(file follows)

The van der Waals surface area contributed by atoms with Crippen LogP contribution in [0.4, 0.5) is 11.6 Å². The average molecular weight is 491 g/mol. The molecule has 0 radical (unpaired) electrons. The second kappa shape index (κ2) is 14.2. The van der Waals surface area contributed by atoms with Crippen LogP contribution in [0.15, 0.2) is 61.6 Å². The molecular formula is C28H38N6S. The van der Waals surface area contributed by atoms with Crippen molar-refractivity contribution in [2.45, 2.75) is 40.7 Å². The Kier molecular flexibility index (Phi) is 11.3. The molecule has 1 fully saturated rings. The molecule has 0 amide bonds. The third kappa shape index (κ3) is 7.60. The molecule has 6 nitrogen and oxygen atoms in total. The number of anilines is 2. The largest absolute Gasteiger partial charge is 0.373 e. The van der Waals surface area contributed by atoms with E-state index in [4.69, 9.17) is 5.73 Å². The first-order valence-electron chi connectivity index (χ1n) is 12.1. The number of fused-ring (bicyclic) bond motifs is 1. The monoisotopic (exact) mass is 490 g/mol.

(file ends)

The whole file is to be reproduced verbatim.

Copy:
The van der Waals surface area contributed by atoms with Crippen LogP contribution in [0.4, 0.5) is 11.6 Å². The average molecular weight is 491 g/mol. The molecule has 0 radical (unpaired) electrons. The second kappa shape index (κ2) is 14.2. The van der Waals surface area contributed by atoms with Crippen LogP contribution in [0.15, 0.2) is 61.6 Å². The molecular formula is C28H38N6S. The van der Waals surface area contributed by atoms with Crippen molar-refractivity contribution in [2.45, 2.75) is 40.7 Å². The Kier molecular flexibility index (Phi) is 11.3. The molecule has 1 fully saturated rings. The molecule has 0 amide bonds. The third kappa shape index (κ3) is 7.60. The molecule has 6 nitrogen and oxygen atoms in total. The number of anilines is 2. The largest absolute Gasteiger partial charge is 0.373 e. The van der Waals surface area contributed by atoms with E-state index in [4.69, 9.17) is 5.73 Å². The first-order valence-electron chi connectivity index (χ1n) is 12.1. The number of fused-ring (bicyclic) bond motifs is 1. The monoisotopic (exact) mass is 490 g/mol.